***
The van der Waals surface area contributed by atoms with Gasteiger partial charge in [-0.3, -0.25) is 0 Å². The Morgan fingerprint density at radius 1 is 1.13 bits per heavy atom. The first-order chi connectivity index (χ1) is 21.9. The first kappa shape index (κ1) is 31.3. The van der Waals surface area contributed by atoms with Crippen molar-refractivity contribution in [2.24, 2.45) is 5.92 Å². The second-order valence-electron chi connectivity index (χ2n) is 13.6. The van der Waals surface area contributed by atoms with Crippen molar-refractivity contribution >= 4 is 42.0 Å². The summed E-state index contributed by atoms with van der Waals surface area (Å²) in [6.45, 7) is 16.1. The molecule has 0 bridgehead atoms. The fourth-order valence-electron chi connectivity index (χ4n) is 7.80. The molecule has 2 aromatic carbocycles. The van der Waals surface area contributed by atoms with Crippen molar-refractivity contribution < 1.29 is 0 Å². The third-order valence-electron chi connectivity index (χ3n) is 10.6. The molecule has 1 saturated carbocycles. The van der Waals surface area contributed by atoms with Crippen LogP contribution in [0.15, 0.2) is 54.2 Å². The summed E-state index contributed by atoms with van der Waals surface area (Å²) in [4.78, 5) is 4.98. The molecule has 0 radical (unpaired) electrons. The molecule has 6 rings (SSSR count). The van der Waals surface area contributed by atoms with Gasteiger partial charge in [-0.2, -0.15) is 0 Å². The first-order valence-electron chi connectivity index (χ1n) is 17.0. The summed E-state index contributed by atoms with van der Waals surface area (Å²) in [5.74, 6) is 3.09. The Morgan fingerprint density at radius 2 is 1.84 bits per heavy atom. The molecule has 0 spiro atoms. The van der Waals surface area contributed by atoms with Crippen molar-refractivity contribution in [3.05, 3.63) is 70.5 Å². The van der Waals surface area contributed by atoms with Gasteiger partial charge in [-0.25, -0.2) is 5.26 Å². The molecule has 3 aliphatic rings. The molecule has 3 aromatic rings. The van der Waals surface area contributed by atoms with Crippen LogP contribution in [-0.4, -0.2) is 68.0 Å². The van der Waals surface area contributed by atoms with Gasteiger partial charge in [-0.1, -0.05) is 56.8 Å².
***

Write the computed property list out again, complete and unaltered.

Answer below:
The van der Waals surface area contributed by atoms with Gasteiger partial charge in [-0.3, -0.25) is 0 Å². The Morgan fingerprint density at radius 1 is 1.13 bits per heavy atom. The first-order chi connectivity index (χ1) is 21.9. The first kappa shape index (κ1) is 31.3. The van der Waals surface area contributed by atoms with Crippen molar-refractivity contribution in [2.24, 2.45) is 5.92 Å². The second-order valence-electron chi connectivity index (χ2n) is 13.6. The van der Waals surface area contributed by atoms with Crippen molar-refractivity contribution >= 4 is 42.0 Å². The summed E-state index contributed by atoms with van der Waals surface area (Å²) in [6.45, 7) is 16.1. The molecule has 0 bridgehead atoms. The fourth-order valence-electron chi connectivity index (χ4n) is 7.80. The molecule has 2 aromatic carbocycles. The van der Waals surface area contributed by atoms with Crippen molar-refractivity contribution < 1.29 is 0 Å². The third-order valence-electron chi connectivity index (χ3n) is 10.6. The molecule has 1 saturated carbocycles. The van der Waals surface area contributed by atoms with Crippen LogP contribution in [0.15, 0.2) is 54.2 Å². The summed E-state index contributed by atoms with van der Waals surface area (Å²) in [4.78, 5) is 4.98. The molecule has 0 radical (unpaired) electrons. The molecule has 6 rings (SSSR count). The van der Waals surface area contributed by atoms with Gasteiger partial charge in [-0.2, -0.15) is 0 Å². The first-order valence-electron chi connectivity index (χ1n) is 17.0. The summed E-state index contributed by atoms with van der Waals surface area (Å²) in [5.74, 6) is 3.09. The Morgan fingerprint density at radius 2 is 1.84 bits per heavy atom. The molecule has 0 spiro atoms. The van der Waals surface area contributed by atoms with Crippen molar-refractivity contribution in [3.05, 3.63) is 70.5 Å². The van der Waals surface area contributed by atoms with Gasteiger partial charge in [-0.25, -0.2) is 5.26 Å². The molecule has 3 aliphatic rings. The molecule has 3 aromatic rings. The van der Waals surface area contributed by atoms with Crippen LogP contribution in [-0.4, -0.2) is 68.0 Å². The van der Waals surface area contributed by atoms with Gasteiger partial charge in [-0.1, -0.05) is 56.8 Å².